For the sake of this post, those who are physically and emotionally suited for service, should seriously consider it. As always, there is the option of going in as enlisted or going in through ROTC (or one of the service academies) to be an officer. Yes, the option still exists of enlisting, then applying for Officer Training to become an officer. Each of the services have slightly different programs and requirements for that option. Most initial military commitments are four years, although there are variances, to include a mix of active and reserve time. If four years seems “long”, it’s basically the same amount of time as high school. I’m not going to say the military magically transforms everyone – it doesn’t. There are jerks, bullies, and incompetents just as in any given large group. They, however, are the exception and a small percentage. Structurally, the military is not set up for everyone to stay beyond the initial commitment. However, no matter what service is entered and no matter what skill is pursued, at a minimum, there will be some type of training that in general can translate into later employment. More importantly, I can promise the individual will have probably accomplished things he or she might have thought were not possible. There is, of course an element of irony as I write this that our son chose not to enter the military. As I said, it isn’t for everyone.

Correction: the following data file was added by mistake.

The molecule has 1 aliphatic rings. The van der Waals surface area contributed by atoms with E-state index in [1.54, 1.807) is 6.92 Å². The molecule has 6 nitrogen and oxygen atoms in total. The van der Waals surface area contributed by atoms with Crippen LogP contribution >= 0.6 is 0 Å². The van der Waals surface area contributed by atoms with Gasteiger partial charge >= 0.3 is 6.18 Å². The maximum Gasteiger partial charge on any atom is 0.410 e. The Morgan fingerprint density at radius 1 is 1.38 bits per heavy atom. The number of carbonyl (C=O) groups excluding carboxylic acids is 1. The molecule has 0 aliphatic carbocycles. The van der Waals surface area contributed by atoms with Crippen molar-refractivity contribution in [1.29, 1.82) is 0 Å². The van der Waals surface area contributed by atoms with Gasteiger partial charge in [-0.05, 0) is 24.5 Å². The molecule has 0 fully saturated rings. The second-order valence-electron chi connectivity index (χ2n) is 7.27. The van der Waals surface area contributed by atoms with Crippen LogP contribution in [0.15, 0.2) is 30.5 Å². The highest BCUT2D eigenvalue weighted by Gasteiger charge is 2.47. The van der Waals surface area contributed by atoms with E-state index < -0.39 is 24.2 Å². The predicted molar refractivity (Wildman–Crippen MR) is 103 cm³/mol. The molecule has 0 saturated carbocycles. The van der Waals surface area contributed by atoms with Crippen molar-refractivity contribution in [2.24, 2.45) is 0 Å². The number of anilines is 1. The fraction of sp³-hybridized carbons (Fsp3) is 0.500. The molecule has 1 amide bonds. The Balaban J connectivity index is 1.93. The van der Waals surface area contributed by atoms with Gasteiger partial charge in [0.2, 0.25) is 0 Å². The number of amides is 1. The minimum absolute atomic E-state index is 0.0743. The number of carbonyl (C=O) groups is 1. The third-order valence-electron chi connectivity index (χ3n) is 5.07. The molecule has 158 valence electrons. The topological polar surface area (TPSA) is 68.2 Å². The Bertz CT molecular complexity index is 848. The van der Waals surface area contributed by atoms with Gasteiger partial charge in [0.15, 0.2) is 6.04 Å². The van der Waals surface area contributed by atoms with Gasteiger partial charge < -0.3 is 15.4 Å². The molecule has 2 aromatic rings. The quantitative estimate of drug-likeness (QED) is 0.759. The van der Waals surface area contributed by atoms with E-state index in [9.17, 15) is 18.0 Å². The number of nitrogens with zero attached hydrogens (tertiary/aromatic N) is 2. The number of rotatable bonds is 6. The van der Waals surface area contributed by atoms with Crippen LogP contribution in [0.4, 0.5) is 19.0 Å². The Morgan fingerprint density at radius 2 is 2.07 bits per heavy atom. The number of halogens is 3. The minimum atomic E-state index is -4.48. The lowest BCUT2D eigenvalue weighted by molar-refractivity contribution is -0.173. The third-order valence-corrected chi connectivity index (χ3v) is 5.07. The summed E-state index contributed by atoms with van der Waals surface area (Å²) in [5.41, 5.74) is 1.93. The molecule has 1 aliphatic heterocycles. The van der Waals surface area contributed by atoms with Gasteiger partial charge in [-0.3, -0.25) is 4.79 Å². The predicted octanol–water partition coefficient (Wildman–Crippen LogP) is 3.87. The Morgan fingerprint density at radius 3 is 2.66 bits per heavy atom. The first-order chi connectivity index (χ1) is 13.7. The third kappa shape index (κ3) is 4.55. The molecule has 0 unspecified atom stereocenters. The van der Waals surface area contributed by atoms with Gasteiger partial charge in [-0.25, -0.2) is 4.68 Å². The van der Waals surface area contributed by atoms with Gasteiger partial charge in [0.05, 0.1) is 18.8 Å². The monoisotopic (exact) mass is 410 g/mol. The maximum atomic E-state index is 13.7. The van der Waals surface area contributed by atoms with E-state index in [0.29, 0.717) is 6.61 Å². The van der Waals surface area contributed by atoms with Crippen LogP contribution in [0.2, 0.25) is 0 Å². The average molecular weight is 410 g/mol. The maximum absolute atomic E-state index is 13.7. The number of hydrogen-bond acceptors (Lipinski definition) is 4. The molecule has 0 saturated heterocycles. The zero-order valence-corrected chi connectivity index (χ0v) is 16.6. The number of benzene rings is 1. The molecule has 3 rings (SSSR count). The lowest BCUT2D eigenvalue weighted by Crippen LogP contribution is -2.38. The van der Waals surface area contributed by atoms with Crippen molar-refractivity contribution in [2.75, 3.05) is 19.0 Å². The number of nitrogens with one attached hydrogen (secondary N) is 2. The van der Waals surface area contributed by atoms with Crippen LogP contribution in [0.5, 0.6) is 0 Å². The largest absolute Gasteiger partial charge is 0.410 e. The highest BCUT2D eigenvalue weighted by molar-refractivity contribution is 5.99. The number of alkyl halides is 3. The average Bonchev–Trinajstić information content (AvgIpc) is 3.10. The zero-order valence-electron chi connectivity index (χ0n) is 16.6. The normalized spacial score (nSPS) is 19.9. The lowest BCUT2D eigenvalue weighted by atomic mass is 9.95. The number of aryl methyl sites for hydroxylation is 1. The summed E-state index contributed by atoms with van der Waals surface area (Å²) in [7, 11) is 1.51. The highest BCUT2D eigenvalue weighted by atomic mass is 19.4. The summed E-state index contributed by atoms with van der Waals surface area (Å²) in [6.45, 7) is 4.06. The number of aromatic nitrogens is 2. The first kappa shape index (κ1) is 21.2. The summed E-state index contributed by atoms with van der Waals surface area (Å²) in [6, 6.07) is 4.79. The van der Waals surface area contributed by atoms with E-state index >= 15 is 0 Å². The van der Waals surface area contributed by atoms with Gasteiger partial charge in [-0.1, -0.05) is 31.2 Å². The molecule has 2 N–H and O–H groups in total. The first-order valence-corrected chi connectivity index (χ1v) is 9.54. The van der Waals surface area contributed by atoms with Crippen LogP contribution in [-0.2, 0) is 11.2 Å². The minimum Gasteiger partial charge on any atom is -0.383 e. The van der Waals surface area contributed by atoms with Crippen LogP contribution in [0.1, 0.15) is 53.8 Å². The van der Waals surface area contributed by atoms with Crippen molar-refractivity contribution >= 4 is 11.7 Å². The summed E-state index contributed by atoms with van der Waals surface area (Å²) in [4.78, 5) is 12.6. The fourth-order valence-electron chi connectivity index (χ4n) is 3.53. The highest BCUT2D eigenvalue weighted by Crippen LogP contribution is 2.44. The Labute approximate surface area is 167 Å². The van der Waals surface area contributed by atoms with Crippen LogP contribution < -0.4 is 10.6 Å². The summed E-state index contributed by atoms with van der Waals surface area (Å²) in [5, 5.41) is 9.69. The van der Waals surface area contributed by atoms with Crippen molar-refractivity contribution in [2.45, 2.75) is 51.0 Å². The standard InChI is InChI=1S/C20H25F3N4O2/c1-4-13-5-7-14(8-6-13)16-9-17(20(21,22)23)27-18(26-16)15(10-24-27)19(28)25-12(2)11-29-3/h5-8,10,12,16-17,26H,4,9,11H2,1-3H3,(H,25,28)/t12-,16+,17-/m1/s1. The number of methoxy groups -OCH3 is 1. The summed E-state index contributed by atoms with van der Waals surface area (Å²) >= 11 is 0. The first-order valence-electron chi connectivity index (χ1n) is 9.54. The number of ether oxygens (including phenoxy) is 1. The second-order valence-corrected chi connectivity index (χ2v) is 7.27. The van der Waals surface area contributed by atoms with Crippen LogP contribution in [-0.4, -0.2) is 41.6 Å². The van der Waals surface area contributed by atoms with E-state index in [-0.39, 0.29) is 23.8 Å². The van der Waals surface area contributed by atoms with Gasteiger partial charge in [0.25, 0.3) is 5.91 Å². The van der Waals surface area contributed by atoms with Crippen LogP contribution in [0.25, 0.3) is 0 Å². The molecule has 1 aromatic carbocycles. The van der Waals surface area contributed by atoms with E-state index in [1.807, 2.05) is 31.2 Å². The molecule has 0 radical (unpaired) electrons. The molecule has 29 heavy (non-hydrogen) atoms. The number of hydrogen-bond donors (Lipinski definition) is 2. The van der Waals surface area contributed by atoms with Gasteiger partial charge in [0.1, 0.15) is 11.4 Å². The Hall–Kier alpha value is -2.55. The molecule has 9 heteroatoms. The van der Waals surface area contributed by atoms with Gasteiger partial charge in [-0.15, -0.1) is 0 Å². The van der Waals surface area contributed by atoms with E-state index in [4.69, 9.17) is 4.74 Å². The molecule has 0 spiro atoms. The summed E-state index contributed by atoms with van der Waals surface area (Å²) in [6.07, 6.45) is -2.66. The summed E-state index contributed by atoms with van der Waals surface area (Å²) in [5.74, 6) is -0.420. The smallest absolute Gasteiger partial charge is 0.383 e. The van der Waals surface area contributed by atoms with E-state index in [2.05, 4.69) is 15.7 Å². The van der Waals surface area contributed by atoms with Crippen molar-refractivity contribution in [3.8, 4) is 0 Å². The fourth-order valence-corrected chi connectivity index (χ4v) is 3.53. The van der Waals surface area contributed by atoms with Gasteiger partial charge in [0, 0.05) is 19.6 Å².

In the on-going round of trips to Louisiana, this is the normal one where I always go for Daddy’s birthday. The flights were on time and uneventful – the weather no problem at all. That does help even though the planes between Atlanta and Shreveport are the “puddle jumpers” without much room and difficult for anyone who is above average size. Not a problem for short people like me, but my seatmate was pretty cramped. Anyway, I stopped by to see Daddy for a while, then proceeded south to visit with some old school friends since I hadn’t been down during the past few trips. This is the annual Antique Car Show in Natchitoches and even though the main event is tomorrow, quite a few were already on display. I think the oldest was a 1932 Ford, although there was a real variety of decades and models, to include a Studebaker.
Today will be all day with Daddy at the assisted living facility and I’ll take him to lunch somewhere. The food at the facility is okay and he keeps ice cream and other stuff, but there are certain things they tend not to cook considering the resident population. I’m not sure what he will be in the mood for and we will see how he is when noon rolls around.